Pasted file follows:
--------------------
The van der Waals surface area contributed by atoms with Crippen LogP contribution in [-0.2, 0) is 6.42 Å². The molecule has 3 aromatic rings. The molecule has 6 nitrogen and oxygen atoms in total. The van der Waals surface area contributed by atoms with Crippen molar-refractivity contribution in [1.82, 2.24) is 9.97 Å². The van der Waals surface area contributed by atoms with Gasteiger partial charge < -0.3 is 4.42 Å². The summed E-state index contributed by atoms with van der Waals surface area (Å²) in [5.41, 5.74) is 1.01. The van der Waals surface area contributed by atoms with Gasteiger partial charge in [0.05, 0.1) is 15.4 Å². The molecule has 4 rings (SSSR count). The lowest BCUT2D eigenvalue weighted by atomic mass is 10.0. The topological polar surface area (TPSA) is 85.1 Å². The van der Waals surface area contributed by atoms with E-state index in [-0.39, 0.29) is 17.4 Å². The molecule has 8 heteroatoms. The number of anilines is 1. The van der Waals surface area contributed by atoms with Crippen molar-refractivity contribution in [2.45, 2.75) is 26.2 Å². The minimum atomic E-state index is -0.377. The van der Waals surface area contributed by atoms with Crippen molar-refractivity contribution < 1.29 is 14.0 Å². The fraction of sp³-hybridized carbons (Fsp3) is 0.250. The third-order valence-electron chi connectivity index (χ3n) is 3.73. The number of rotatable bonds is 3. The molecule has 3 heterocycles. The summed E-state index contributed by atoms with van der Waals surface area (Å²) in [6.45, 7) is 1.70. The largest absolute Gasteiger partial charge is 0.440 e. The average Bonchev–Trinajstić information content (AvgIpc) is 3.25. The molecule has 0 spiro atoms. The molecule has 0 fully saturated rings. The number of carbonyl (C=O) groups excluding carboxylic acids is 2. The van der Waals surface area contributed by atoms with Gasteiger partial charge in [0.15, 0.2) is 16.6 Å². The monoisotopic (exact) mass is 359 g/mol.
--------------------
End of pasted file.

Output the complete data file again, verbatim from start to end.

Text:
The van der Waals surface area contributed by atoms with Crippen LogP contribution in [-0.2, 0) is 6.42 Å². The molecule has 3 aromatic rings. The molecule has 6 nitrogen and oxygen atoms in total. The van der Waals surface area contributed by atoms with Crippen molar-refractivity contribution in [1.82, 2.24) is 9.97 Å². The van der Waals surface area contributed by atoms with Gasteiger partial charge < -0.3 is 4.42 Å². The summed E-state index contributed by atoms with van der Waals surface area (Å²) in [5.41, 5.74) is 1.01. The van der Waals surface area contributed by atoms with Gasteiger partial charge in [0.05, 0.1) is 15.4 Å². The molecule has 4 rings (SSSR count). The lowest BCUT2D eigenvalue weighted by atomic mass is 10.0. The topological polar surface area (TPSA) is 85.1 Å². The van der Waals surface area contributed by atoms with E-state index in [-0.39, 0.29) is 17.4 Å². The molecule has 8 heteroatoms. The number of anilines is 1. The van der Waals surface area contributed by atoms with Crippen molar-refractivity contribution in [2.45, 2.75) is 26.2 Å². The minimum atomic E-state index is -0.377. The van der Waals surface area contributed by atoms with Crippen molar-refractivity contribution < 1.29 is 14.0 Å². The fraction of sp³-hybridized carbons (Fsp3) is 0.250. The third-order valence-electron chi connectivity index (χ3n) is 3.73. The number of rotatable bonds is 3. The molecule has 3 heterocycles. The summed E-state index contributed by atoms with van der Waals surface area (Å²) in [6.45, 7) is 1.70. The largest absolute Gasteiger partial charge is 0.440 e. The average Bonchev–Trinajstić information content (AvgIpc) is 3.25. The molecule has 0 spiro atoms. The molecule has 0 fully saturated rings. The number of carbonyl (C=O) groups excluding carboxylic acids is 2. The van der Waals surface area contributed by atoms with Gasteiger partial charge in [0.15, 0.2) is 16.6 Å². The monoisotopic (exact) mass is 359 g/mol.